Top 10,000 Irish earners take home €5.6bn in pay

Revenue figures reveal ‘shocking level’ of income inequality, says Sinn Féin

The figures show the bottom 50 per cent of earners  take home 20 per cent of the personal income generated in the economy. Photograph: Getty

The figures show the bottom 50 per cent of earners take home 20 per cent of the personal income generated in the economy. Photograph: Getty

 

The top 10,000 earners in the Republic took home €5.6 billion in income in 2016, according to figures obtained from Revenue by Sinn Féin’s Pearse Doherty.

Mr Doherty said this means that on average 10,000 people took home more than half a million euro each in gross pay.

The figures, which show gross income by individual rather than by taxpayer units such as families, reveal that the top 10 per cent of earners in the State take home a third of all income, while the top 1 per cent of earners now take home 11 per cent of income.

Inequality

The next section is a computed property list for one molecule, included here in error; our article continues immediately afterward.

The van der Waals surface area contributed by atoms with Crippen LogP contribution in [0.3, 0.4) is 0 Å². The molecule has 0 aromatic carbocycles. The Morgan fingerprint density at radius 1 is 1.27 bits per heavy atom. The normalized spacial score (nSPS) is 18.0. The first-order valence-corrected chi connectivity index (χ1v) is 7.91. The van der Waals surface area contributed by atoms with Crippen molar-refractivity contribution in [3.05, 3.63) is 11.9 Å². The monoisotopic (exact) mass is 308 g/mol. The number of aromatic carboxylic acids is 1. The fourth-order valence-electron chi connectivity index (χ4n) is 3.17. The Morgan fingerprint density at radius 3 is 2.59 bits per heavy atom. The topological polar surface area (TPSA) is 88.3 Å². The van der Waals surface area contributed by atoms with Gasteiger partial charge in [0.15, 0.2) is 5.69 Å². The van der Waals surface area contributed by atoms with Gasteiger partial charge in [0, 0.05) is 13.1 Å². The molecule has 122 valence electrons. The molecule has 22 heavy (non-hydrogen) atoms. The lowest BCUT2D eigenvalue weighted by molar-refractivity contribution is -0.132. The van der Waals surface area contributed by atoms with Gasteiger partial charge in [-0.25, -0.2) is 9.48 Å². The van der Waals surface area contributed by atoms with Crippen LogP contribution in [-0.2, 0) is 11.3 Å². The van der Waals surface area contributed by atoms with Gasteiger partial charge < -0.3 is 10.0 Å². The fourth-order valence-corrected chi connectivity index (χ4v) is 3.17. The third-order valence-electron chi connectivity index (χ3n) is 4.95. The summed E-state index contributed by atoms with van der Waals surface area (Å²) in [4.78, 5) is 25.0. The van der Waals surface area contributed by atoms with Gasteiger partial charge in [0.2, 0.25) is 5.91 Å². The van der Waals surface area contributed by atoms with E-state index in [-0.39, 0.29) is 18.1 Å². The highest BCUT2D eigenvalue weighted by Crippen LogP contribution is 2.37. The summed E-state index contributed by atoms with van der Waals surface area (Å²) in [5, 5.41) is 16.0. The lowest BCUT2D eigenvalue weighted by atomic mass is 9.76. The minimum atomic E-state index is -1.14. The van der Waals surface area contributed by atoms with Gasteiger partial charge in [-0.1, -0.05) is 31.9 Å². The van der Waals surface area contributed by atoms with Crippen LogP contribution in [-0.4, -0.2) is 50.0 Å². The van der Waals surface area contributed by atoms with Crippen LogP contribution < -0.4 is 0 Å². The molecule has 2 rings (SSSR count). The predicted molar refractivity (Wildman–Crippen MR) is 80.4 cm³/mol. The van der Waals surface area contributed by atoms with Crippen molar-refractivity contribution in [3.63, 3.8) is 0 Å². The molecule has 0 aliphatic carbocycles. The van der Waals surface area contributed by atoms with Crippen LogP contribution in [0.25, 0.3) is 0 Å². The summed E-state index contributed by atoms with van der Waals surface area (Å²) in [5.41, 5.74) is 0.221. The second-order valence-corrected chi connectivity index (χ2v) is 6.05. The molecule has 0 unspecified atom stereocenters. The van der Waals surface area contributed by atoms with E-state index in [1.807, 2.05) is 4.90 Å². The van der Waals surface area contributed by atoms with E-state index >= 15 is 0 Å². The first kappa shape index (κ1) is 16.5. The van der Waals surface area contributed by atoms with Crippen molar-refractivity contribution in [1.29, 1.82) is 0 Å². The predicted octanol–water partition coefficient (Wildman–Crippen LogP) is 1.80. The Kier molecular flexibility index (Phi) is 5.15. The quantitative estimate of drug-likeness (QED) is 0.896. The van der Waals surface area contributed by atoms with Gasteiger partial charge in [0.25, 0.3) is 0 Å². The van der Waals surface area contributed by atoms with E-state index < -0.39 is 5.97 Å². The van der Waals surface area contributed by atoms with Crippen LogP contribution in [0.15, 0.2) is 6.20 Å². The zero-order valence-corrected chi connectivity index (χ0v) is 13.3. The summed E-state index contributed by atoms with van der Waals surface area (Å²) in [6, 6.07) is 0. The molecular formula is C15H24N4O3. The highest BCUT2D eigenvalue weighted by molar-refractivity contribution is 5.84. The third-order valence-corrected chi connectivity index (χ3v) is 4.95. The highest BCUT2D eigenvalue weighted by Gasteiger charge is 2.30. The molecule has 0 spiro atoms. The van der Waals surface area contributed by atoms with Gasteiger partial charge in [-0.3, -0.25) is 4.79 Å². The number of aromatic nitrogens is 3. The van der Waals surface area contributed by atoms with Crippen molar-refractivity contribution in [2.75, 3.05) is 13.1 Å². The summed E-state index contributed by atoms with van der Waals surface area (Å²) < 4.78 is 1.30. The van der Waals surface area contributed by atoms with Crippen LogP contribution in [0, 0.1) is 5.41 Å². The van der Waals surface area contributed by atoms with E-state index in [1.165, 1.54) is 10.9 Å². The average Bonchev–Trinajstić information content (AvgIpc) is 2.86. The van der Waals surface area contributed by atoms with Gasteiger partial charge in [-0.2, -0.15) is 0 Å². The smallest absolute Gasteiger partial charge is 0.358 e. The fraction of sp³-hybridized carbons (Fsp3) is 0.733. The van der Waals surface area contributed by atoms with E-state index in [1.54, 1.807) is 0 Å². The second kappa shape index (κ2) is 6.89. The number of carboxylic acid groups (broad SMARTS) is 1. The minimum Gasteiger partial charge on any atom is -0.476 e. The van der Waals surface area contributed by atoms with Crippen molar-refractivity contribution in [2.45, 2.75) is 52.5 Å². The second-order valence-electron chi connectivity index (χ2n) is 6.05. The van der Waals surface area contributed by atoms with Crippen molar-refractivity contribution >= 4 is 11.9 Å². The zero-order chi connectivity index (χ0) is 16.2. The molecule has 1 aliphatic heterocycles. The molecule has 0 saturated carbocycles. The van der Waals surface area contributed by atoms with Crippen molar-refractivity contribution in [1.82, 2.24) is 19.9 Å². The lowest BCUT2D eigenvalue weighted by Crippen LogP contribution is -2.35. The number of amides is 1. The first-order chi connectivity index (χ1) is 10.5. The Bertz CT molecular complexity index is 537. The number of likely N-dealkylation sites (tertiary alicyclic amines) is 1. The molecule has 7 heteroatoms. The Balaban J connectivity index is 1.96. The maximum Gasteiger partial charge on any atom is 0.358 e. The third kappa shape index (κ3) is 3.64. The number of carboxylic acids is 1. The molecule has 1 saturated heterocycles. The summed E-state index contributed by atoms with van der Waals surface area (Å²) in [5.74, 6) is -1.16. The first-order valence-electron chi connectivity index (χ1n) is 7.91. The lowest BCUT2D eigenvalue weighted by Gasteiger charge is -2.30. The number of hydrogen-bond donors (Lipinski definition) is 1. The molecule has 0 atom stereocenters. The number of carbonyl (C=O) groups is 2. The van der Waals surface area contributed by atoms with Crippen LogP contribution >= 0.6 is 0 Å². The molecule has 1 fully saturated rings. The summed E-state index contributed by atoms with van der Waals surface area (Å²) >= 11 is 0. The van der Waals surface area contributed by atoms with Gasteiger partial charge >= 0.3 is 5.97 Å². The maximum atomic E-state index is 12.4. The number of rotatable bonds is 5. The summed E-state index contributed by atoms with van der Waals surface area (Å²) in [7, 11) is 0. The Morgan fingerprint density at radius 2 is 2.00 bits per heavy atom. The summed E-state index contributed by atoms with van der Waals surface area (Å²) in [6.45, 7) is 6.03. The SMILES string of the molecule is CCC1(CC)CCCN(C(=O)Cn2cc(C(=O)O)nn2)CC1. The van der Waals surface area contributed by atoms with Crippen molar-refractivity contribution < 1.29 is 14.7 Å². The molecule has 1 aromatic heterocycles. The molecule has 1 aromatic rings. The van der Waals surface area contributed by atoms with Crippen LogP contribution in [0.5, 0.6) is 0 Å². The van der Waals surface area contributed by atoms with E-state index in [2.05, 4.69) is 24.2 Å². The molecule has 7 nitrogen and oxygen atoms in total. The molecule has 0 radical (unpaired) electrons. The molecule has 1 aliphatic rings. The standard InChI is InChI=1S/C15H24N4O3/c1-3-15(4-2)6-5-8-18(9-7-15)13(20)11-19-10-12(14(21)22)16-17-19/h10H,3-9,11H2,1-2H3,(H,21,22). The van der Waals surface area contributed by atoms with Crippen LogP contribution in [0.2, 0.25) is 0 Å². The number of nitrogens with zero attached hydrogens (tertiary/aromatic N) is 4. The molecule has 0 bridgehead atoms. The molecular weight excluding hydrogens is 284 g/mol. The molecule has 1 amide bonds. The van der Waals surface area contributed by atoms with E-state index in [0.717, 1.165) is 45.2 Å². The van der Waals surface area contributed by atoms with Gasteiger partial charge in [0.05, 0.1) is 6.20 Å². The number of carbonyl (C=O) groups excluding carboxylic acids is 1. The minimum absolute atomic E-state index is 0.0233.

Conversely the bottom 50 per cent of earners only take home 20 per cent of the personal income generated in the economy.

Mr Doherty said the figures reveal a “shocking level” of income inequality at the heart of Irish society.

“It is clear that income inequality across the State is rife, and for lower and middle income families, living in Ireland simply isn’t affordable,” he said.

“Irish families face some of the highest living costs in the developed world. The cost of living day-to-day, burdened with extortionate childcare fees and rent, is too high for far too many people,” he said.

“This is made worse by the fact that Ireland still ranks among the worst OECD countries for rates of low pay,” he said.

Sinn Féin is calling for an increase in the minimum wage of almost €1 per hour, raising it to €10.50 per hour.

While average gross incomes for the wider Irish population have doubled over the past three decades, average incomes for the top 10 per cent more than tripled.

While earning rates at the top end of the spectrum are lower than those seen in the US and the UK, they are higher than in other European states.